Have you ever noticed how fairy tales kind of echo the gospel? Frederick Buechner writes about this. Something inside us believes, or wants to believe, that the world as we know it isn’t the whole story.
In fairy tales something usually goes wrong or there’s some injustice or evil introduced. Then there’s a curse and someone is put to sleep in kind of a living death. Think, “Sleeping Beauty.”
Along with that, fairy tales are often stories of transformation: An ugly duckling becomes a swan. A wooden marionette becomes a real boy. A princess comes along, kisses a frog, the curse is broken and the frog becomes a prince.
According to Buechner, these stories resonate with kids of all ages because there is this deep longing for the curse to be lifted or to be rescued and changed. To be the frog that becomes a prince is in all of our hearts. These are all features, he says, that the gospel has in common with fairy tales, with one great difference. The gospel is true.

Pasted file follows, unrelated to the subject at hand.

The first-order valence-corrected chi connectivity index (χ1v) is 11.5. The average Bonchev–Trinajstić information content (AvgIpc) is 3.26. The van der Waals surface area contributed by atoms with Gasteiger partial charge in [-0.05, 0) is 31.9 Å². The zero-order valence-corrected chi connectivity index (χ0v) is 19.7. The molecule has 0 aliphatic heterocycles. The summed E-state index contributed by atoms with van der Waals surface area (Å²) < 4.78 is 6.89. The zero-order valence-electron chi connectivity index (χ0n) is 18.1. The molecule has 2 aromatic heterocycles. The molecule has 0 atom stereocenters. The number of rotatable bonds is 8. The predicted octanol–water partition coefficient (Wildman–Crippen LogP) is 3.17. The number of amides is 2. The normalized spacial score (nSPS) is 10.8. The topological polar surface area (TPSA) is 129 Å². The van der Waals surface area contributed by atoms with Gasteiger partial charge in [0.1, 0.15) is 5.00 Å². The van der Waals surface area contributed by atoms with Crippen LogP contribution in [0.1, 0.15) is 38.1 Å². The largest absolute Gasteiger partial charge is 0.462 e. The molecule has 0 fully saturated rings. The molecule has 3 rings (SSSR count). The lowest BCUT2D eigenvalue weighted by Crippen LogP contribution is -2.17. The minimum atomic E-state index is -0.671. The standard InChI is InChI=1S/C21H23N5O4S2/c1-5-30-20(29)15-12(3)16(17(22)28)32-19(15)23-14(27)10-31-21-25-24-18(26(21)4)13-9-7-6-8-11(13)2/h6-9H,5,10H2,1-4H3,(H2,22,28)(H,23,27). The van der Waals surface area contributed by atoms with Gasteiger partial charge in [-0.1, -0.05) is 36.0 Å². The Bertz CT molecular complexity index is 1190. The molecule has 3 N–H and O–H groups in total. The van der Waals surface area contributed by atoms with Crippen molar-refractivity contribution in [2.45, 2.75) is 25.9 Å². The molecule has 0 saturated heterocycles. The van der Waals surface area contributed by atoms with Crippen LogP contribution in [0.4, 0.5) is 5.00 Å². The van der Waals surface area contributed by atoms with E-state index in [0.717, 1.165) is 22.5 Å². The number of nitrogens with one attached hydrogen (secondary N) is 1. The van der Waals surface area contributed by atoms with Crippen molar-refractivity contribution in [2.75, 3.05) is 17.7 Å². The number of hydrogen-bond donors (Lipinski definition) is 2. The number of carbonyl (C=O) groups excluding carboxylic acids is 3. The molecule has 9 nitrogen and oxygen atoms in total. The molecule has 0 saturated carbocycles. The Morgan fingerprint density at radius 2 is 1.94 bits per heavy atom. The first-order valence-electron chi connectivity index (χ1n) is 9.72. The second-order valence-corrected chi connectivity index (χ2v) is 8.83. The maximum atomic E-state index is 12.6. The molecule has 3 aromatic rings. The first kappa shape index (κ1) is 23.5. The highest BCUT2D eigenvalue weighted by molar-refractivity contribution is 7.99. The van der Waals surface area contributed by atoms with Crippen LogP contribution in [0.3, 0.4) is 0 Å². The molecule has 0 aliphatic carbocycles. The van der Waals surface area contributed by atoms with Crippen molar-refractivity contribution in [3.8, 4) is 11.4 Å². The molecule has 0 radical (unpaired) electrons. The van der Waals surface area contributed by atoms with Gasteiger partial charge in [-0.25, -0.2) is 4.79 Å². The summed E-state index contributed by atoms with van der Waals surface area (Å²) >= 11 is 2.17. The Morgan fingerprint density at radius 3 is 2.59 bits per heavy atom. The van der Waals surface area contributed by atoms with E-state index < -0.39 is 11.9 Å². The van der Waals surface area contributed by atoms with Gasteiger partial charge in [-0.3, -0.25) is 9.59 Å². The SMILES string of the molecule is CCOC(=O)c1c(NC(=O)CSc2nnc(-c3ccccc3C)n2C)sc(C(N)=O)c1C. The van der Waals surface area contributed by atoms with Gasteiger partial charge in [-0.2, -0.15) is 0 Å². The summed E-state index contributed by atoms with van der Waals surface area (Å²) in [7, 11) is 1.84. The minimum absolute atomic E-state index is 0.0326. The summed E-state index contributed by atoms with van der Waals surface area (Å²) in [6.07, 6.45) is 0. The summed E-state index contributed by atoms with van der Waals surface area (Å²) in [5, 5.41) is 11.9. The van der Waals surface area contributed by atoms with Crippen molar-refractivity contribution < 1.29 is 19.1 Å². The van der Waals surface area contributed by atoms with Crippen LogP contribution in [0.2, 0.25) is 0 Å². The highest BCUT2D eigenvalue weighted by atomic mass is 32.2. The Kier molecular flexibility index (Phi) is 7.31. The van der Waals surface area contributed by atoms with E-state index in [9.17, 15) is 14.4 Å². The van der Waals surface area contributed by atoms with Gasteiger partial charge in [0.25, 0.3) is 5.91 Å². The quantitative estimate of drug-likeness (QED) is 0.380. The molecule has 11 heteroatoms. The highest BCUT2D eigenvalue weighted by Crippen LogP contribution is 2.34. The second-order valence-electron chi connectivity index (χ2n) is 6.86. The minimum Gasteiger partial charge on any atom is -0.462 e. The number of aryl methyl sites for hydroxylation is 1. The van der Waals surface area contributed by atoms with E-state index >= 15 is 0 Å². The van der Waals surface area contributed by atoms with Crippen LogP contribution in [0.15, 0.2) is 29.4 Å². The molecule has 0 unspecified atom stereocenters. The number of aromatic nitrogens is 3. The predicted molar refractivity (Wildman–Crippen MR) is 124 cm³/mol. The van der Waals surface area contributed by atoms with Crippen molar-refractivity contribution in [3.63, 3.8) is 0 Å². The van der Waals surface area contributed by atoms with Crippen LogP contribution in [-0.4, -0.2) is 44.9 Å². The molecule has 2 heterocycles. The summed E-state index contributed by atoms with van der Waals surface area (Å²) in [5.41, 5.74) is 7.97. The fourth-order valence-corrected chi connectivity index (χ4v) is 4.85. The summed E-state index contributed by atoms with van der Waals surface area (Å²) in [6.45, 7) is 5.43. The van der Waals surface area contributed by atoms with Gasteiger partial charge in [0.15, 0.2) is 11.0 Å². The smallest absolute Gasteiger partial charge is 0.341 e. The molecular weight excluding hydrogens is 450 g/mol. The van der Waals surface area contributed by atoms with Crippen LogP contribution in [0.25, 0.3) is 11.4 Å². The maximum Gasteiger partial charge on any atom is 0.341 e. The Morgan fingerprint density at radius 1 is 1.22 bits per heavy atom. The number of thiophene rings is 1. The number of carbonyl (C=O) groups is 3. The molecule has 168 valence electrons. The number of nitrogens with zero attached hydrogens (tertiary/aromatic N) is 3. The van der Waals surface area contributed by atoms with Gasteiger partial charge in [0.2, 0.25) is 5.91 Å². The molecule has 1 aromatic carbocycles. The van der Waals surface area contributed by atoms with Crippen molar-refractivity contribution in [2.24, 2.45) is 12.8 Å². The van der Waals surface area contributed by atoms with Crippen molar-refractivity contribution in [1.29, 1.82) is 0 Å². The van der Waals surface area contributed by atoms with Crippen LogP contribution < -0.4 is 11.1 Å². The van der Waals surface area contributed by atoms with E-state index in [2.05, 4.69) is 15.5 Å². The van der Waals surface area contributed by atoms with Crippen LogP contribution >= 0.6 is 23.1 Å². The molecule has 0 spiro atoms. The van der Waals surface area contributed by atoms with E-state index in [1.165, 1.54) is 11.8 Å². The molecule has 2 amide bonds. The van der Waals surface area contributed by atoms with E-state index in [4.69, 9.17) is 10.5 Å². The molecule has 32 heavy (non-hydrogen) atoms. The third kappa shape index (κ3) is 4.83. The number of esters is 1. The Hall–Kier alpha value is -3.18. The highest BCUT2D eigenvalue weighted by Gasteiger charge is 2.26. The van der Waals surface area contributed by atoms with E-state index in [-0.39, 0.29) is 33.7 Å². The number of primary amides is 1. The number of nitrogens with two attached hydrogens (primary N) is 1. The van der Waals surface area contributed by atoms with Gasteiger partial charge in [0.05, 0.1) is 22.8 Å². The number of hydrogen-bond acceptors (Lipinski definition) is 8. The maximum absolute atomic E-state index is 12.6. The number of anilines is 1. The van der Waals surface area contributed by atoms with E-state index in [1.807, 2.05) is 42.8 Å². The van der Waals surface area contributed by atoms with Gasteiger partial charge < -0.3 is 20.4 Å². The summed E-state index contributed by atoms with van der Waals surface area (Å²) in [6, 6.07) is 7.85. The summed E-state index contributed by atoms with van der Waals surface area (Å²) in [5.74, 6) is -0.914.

The truth of the gospel is that the curse has been lifted and Christians are not only rescued from a kind of living death but also radically changed. In 1 John 2:28–3:10, the Apostle John makes this about as clear as you can possibly make it.